Message 2001-06-0090: Fwd: Re: My classification of coelurosaurs

Thu, 17 May 2001 13:40:46 -0400

[Previous by date - Stepping back]
[Next by date - Re: Re: My classification of coelurosaurs]
[Previous by subject - Fwd: Re: My classification of coelurosaurs]
[Next by subject - Fwd: Re: New Dinosauricon Taxon Pages: _Therizinosauria_]

Date: Thu, 17 May 2001 13:40:46 -0400
From: Philip Cantino <>
Subject: Fwd: Re: My classification of coelurosaurs

There are two serious misconceptions revealed in Scott Redhead's
latest posting:

>Buried within the ideology behind the PhyloCode are some good ideas,
>but renaming all organisms will never fly.

The goal of phylogenetic nomenclature isn't to rename organisms, but
rather to govern the application of their names in a different way.
Many names under the PhyloCode will continue to refer to the same set
of organisms they do under the codes of traditional (rank-based)
nomenclature.  This will generally be the case when the taxon to
which the name is applied under the traditional system is
monophyletic (for example the plant taxa currently called Poaceae and
Asteraceae will undoubtedly continue to bear those names under the
PhyloCode).  When a taxon recognized under the traditional codes is
paraphyletic, its name will either be ignored by users of
phylogenetic nomenclature or in some cases be applied to the clade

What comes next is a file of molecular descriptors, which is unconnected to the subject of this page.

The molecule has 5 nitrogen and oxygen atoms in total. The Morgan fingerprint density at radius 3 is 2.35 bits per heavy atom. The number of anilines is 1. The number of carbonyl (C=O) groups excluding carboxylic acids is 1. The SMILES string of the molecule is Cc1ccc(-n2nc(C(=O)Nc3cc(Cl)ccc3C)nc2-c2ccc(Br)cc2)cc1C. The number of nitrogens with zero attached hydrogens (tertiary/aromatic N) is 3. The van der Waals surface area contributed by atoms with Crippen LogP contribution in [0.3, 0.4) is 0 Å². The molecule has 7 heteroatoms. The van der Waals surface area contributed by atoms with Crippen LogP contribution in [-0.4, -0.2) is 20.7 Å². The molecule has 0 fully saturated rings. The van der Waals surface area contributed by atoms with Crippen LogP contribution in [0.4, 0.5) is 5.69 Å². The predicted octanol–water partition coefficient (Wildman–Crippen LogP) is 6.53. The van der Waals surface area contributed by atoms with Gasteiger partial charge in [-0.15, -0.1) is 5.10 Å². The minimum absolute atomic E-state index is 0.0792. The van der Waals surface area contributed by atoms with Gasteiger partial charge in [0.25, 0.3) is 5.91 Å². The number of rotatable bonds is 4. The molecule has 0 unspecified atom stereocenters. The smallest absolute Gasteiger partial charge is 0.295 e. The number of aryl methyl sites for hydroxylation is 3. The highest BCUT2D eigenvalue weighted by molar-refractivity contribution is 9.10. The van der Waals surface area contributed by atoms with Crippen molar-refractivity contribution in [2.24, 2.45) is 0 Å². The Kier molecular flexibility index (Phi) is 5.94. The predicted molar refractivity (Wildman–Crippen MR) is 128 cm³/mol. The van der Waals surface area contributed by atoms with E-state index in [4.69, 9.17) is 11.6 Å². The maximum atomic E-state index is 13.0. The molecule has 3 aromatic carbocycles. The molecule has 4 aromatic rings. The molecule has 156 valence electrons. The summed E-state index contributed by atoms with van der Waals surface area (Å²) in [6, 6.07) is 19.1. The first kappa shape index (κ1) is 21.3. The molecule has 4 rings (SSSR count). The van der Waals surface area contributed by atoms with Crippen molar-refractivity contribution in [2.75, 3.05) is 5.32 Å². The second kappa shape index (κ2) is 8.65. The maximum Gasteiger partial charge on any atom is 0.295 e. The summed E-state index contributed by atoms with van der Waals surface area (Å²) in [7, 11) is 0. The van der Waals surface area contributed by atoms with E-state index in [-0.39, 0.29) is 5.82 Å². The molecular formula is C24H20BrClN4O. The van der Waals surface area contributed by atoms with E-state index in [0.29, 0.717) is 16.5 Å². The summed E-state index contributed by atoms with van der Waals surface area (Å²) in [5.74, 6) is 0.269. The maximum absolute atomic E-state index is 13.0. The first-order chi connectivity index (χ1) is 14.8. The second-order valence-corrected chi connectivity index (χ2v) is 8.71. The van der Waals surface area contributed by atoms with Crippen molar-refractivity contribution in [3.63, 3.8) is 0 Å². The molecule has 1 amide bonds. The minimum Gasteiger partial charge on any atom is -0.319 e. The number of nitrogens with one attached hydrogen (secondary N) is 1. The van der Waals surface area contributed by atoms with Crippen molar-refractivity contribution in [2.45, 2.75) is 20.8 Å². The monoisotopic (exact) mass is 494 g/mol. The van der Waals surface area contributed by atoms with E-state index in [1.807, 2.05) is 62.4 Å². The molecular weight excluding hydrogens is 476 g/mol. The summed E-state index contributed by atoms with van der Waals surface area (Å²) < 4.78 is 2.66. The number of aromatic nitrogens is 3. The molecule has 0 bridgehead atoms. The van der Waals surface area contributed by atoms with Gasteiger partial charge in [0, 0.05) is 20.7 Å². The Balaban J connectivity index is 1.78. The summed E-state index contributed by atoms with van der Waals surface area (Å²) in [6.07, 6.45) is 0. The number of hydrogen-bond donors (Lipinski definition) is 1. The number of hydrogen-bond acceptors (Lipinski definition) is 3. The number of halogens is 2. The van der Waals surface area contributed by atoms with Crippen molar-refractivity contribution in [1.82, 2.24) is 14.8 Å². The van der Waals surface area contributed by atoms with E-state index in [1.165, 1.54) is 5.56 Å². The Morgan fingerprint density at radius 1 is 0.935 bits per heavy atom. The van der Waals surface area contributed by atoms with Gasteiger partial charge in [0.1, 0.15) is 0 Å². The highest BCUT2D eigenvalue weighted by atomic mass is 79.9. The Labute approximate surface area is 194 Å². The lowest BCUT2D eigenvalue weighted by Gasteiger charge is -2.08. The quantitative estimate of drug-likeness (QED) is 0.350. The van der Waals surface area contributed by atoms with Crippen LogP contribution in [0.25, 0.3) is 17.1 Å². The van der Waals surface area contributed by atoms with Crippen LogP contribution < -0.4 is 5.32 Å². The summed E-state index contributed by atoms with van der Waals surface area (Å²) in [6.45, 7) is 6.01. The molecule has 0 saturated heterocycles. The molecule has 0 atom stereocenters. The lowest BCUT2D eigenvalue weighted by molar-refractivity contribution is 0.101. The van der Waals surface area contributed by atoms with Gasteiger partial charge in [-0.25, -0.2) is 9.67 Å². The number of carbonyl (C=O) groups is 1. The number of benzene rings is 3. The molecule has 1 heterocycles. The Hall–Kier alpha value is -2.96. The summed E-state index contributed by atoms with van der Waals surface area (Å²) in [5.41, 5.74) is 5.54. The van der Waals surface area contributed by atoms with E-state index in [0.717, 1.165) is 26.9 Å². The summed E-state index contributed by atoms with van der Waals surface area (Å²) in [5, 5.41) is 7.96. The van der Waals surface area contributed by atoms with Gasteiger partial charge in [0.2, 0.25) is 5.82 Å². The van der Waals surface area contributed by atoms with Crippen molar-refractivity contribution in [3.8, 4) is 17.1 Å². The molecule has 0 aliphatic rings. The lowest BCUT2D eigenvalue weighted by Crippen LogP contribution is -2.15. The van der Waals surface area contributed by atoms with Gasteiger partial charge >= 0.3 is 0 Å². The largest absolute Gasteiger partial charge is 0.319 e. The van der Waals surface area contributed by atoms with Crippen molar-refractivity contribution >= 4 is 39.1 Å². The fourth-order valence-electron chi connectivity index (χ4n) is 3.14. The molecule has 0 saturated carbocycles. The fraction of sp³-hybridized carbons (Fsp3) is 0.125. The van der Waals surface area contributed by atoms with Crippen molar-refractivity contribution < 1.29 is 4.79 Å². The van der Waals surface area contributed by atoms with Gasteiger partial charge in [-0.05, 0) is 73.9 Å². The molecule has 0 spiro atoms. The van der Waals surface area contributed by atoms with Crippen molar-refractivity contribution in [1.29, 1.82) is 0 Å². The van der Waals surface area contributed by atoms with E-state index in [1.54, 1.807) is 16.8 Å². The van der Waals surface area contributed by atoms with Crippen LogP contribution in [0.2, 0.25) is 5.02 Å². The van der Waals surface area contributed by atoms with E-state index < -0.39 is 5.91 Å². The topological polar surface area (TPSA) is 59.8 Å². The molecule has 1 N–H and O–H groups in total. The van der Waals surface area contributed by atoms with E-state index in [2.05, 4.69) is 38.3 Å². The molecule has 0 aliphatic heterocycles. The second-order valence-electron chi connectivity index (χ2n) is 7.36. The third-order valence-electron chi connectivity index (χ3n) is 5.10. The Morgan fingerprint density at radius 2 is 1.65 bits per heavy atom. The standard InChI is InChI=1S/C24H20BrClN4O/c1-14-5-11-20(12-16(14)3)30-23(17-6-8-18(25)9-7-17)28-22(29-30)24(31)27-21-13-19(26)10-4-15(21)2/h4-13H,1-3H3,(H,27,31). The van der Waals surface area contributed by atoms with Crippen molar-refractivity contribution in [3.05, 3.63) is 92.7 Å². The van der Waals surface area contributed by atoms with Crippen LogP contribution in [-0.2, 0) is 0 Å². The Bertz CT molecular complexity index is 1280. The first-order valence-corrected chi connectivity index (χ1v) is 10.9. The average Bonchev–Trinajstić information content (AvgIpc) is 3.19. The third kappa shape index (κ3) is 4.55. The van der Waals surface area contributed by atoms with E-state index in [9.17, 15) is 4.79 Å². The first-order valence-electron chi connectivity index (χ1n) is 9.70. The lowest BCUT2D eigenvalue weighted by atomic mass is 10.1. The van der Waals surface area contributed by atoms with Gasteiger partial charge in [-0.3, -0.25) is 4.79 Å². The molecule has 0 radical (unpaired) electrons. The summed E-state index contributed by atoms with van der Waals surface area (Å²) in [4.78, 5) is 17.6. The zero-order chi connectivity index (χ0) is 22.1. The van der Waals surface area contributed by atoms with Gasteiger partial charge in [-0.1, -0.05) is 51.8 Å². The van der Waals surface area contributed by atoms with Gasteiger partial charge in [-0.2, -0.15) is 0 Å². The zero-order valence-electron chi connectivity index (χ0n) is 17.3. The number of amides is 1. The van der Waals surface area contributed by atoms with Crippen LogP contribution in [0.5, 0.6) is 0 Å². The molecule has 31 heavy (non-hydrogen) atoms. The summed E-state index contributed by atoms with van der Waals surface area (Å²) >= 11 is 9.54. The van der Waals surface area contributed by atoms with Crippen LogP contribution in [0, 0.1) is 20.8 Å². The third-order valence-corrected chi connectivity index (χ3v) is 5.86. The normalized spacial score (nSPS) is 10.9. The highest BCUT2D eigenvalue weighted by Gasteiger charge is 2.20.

that stems from the immediate common ancestor of the paraphyletic
group.  While it might appear at first glance that the latter
approach will introduce confusion, the kind of ambiguity it
introduces already exists under the traditional system, where many
names are applied differently by different authors right now.  For
example, the plant family name Apocynaceae refers to a clade in some
classifications and a paraphyletic group in others.  Under the
PhyloCode, this name would be used in the former sense only.

>Recently it was voiced that perhaps a PhyloCode could be released
>that did not address genera and species.  The International Code of
>Botanical Nomenclature does not regulate names above the level of
>family. Systematists are free to use whatever name they choose above
>family (for "plants", "fungi" sensu lato). The overlap between the
>ICBN and such a PhyloCode would be very narrow (family and
>subfamilial but not generic). For example, Archaeoascomycetes and
>Neolectomycetes and Taphrinomycotina compete and there are no rules
>to force use of one or the other.

The second sentence of this paragraph is incorrect (although the
statement would be nearly correct for the Zoological Code, which does
not regulate names above the level of superfamily).  In the Botanical
Code, on the other hand, many rules apply above the family level.
For example, ICBN (2000) Articles 16 and 17 deal entirely with
suprafamilial names.  What Scott may be thinking of is ICBN Art.
11.9, which states that the principle of priority is not mandatory
for names of taxa above the rank of family.  However, ICBN Rec. 16B.1
states: "In choosing among typified names for a taxon above the rank
of family, authors should generally follow the principle of
priority."  Therefore, if one assumes that recommendations are meant
to be followed, it is not correct that, if the PhyloCode applied only
to taxa that are ranked under the ICBN above the genus level, the
overlap between the two codes would be restricted to families and


Philip D. Cantino
Professor and Chair
Department of Environmental and Plant Biology
Ohio University
Athens, OH 45701-2979

Phone: (740) 593-1128; 593-1126
Fax: (740) 593-1130


Feedback to <> is welcome!